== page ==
READ: Xbox One review
Top down and over-the-shoulder
Within the game itself there are two different views. There's the top-down view that's typical of sim games which will enable you to navigate around the environment quickly, but you can also get to all the information from this view and build and maintain things.
To do so might be a little boring, however, because one of the strengths offered by Zoo Tycoon is that you can get right into the action via the over-the-shoulder view. You can walk around your zoo, you can interact with animals and explore the places you create.
There's a notifications system that will alert you to problems you need to deal with. If your elephants are running out of food, you'll be alerted and taken straight to the problem in question. The alternative, of course, is to walk there, or use one of the park buggies to drive.
The range of options helps make Zoo Tycoon a diverse game for a wide variety of gamers. Driving the buggies is a delight for children, while those older gamers wanting to get things quickly organised can skip it altogether
Live like the animals
One of the strongest elements of Zoo Tycoon is how it puts Kinect to use. You can speak to action some of the in-game commands, which is handy, but it's Kinect's camera that adds a lot of family fun.
Set-up activity stations where you can interact with the animals in the exhibit. You'll be able to feed elephants, offering food, with Kinect tracking your actions, or you can get close to the chimps and play a mimicking game, with your face being reflected in the glass. It's very clever and something that kids big and small will love. We did have some recognition problems, though, especially when trying to feed the elephants.
If you play as a straightforward top-down sim you'd miss these sorts of things, so mixing it up is definitely the way to play.
Zoo Tycoon, although simple to get started with, doesn't automate everything for you so there's enough of a challenge and investment. But a lot of the fun comes from the wealth of information about the animals themselves and how such learning can help guide your decisions.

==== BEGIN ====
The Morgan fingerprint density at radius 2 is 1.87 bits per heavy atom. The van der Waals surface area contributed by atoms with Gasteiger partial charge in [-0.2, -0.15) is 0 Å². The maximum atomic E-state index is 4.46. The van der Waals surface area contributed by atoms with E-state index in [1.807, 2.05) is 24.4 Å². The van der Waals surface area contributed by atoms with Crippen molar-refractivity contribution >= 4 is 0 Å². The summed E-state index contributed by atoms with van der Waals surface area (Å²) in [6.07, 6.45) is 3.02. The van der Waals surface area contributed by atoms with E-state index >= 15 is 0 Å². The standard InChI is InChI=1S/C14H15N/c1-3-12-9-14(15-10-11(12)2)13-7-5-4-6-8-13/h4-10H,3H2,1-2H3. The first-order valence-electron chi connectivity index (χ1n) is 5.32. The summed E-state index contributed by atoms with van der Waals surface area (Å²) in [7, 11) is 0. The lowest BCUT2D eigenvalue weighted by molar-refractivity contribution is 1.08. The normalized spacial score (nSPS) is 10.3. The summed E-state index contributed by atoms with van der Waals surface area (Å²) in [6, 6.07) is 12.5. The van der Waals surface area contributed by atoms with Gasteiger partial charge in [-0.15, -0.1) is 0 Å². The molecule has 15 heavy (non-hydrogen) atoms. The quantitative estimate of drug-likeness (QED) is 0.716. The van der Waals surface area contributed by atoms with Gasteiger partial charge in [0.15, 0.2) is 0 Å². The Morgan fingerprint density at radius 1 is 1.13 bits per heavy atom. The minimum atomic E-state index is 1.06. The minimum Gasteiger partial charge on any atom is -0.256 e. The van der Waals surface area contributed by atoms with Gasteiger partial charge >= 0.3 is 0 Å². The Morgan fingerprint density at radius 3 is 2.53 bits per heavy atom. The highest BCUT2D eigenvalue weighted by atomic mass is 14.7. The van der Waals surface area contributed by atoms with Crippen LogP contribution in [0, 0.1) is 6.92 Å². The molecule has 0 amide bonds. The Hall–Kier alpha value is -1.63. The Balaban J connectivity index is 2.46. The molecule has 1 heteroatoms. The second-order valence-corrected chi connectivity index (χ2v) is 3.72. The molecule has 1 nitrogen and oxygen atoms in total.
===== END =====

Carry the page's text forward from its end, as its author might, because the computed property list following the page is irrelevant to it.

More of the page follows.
To succeed you'll have to put your animals in the right sort of environment for them and give them the right food and cater for their needs. This involves making informed decisions, researching what the animals' preferences are - and it's not a one solution fits all approach. There's a wide array of animals, including different varieties of giraffe, for example. In many cases, there's plenty to be learnt about different types of animals, their status in the wild and so forth.
Some of the gameplay reflects the conservation role of zoos too. You're encouraged to have an active breeding programme which has the benefit of bringing baby animals into the zoo for extra cuteness - and to the delight of visitors - but you can also release animals back into the wild.
Zoo Tycoon is a playable, family-friendly game. There's plenty to get involved with, but most importantly, the game design means that the Xbox One - the game is also available on Xbox 360, but without all the features - isn't just the preserve of adult gamers. There's plenty here for children and with Xbox One wanting to be an all-round entertainment package, the game is a platform to show off online co-op integration and Kinect voice and gesture interaction.
The game is as much about the well crafted visuals as it is crafting a zoo. It might not have the immediate appeal of something like Ryse or Forza for those looking for next-gen thrills and spills, while fans of dig-deep sim games will likely find the content a little fluffier than something like SimCity. But Zoo Tycoon is still entertaining, it looks good and brings you family-friendly fun by the bucket load.